Hair Salon Says Its Offensive Domestic Abuse Ad Is Not Offensive
Fluid, a hair salon in Edmonton, Canada, has earned a reputation for being edgy and pushing boundaries. One of the ways it’s accomplished this is by running ads depicting a woman in an abusive relationship sporting a black eye (with really fun hair!). And guess what’s even edgier? Refusing to apologize for that ad when people complain that it’s offensive.
People in and out of Edmonton are furious that the ad uses such a serious problem as a shock tactic — a Canadian government official correctly told The Edmonton Sun that the ad “glamorizes” domestic abuse. But to hear the people at Fluid tell it, the ad isn’t objectionable at all. It’s just a response to how touchy feely people are these days.
“It might strike a chord, but as the way our society and community is getting, we keep tailoring everything because everyone is getting so sensitive,” said [Fluid owner Sarah] Cameron.
“Anyone who has a connection or a story behind anything can be upset or have an opinion. We are not trying to attack anyone.”
But that doesn’t mean women aren’t getting attacked to begin with. Even though the general crime rate across our great Northern neighbor tends to be decreasing, violence against women in Canada is still prevalent. The Canadian Women’s Foundation claims that half of all women in that country experience some kind of violence or sexual abuse by the time they’re 16 years old.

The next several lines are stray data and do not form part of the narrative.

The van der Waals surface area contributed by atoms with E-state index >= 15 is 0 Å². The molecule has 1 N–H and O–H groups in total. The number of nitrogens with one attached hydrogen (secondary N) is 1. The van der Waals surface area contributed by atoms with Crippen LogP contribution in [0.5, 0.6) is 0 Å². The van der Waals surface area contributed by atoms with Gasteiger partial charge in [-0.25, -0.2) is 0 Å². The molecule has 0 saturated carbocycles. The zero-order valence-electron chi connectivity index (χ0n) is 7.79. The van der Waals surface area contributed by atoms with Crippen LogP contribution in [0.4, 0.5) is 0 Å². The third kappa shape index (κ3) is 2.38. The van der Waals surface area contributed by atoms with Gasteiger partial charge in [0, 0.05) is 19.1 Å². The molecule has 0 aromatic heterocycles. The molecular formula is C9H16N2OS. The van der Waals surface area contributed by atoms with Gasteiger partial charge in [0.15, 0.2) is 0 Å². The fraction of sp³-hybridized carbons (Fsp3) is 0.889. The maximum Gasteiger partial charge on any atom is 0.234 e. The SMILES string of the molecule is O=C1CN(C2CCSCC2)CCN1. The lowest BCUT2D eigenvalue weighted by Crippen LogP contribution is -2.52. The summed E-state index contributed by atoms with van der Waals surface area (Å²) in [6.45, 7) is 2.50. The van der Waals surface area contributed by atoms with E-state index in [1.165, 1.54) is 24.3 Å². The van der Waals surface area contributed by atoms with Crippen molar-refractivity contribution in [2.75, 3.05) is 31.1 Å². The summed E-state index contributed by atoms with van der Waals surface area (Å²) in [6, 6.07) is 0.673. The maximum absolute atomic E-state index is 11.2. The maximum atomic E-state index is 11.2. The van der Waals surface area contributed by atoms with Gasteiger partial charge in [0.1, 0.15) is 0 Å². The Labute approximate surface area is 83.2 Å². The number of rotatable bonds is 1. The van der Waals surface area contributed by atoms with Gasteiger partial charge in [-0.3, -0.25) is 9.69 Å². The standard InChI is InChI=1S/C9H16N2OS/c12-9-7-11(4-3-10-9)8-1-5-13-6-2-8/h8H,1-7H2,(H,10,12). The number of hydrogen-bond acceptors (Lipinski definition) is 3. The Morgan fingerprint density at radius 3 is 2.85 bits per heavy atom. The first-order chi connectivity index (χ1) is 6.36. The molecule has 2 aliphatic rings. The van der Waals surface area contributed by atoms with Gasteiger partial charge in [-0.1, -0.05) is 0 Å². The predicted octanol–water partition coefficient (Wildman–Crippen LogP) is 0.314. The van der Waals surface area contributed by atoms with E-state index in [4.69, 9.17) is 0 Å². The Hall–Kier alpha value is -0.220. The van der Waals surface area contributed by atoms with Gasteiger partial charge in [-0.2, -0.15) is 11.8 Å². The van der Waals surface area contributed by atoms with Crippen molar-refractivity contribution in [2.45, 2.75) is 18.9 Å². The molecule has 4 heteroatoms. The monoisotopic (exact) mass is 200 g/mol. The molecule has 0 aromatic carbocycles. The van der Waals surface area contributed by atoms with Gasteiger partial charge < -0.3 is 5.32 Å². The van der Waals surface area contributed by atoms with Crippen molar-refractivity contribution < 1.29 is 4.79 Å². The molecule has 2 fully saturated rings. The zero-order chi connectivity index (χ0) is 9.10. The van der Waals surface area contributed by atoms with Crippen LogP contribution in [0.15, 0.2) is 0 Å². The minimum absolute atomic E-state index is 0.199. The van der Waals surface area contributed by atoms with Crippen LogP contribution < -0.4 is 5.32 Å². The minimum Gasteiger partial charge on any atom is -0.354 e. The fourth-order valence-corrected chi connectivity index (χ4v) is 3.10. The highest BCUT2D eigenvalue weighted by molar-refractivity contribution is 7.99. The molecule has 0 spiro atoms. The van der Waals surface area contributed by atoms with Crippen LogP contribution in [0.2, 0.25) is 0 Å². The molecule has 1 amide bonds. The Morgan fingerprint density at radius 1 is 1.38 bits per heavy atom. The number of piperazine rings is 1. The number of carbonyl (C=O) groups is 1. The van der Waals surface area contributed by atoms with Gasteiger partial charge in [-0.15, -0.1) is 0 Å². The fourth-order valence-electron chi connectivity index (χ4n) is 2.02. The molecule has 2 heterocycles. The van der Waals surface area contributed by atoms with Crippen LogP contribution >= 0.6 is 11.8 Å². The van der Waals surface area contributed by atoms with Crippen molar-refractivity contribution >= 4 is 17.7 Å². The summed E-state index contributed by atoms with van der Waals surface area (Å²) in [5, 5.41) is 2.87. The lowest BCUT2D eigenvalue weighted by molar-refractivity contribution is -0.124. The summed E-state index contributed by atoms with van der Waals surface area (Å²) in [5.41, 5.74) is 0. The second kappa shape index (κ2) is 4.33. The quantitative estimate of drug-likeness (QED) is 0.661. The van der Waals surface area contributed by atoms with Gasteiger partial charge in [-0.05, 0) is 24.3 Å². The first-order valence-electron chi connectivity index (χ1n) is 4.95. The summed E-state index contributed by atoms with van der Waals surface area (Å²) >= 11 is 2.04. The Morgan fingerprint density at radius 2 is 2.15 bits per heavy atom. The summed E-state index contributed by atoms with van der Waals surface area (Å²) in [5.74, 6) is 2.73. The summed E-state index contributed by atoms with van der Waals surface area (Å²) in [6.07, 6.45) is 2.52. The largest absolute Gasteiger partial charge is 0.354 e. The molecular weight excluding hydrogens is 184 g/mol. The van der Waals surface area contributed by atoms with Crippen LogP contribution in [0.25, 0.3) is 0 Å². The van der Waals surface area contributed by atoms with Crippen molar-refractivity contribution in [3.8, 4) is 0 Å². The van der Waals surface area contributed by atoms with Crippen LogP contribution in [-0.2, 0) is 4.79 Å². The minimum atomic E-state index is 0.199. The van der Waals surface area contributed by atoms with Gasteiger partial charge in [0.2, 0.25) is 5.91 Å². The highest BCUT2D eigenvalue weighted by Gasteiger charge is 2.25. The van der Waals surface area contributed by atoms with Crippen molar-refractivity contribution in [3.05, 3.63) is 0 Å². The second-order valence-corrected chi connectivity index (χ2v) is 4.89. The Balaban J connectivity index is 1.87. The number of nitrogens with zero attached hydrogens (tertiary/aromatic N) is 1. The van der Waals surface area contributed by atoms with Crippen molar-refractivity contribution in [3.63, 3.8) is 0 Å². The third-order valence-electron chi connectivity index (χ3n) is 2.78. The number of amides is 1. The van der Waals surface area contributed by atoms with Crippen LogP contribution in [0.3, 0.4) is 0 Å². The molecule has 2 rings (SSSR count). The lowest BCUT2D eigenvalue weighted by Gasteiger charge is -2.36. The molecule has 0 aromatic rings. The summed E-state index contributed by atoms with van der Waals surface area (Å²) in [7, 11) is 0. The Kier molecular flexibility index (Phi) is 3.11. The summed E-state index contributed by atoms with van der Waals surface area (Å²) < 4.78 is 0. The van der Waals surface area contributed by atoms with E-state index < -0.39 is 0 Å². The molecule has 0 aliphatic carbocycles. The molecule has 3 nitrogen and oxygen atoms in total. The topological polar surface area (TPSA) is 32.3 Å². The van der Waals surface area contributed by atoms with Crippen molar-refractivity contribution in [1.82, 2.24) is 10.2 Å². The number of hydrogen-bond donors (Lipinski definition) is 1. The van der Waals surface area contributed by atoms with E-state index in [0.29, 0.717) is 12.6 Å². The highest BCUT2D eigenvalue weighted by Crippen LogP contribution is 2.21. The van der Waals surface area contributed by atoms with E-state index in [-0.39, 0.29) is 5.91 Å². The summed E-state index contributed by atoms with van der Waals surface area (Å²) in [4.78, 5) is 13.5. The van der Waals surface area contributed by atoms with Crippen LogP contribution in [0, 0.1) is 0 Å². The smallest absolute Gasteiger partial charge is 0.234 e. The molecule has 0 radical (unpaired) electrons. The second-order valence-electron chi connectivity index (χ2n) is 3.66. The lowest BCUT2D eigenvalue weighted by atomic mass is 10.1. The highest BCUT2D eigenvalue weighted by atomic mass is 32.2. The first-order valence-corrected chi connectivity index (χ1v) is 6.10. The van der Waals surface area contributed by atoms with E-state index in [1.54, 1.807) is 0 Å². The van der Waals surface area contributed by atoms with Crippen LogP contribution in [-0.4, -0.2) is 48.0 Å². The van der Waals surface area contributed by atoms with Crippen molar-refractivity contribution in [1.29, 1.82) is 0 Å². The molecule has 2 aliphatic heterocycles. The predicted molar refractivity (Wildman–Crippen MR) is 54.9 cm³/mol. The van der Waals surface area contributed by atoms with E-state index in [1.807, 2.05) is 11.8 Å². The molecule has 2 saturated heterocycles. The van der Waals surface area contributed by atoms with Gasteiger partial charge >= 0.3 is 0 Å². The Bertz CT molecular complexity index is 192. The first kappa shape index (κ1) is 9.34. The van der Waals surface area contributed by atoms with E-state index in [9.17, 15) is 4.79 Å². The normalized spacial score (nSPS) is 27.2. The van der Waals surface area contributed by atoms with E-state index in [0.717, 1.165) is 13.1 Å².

It would be an uncomfortable subject anywhere in the world, but Cameron’s cavalier attitude to the problem only makes it worse. We would have given her the benefit of the doubt and said maybe, just maybe she was trying to raise awareness, but she’s already gone on the record to dash that idea. Then there’s the ad itself, which encourages women to “Look good in everything you do.” Including their abusive relationships.
What’s even more damning for Cameron is that her past advertising glamorizes other serious problems with the same haughty attitude toward their real impacts. One ad features a homeless woman sitting on the side of the road, while another uses last year’s tragic oil spill as a creative motif. We’ve included those for your cathartic shock below.
No one has made a formal complaint about the ads yet, but we’re hoping some brave Candian will speak up soon. Freedom of speech is one thing; using the personal torture of literally hundreds of thousands of your countrymen as a point of your business plan is quite another.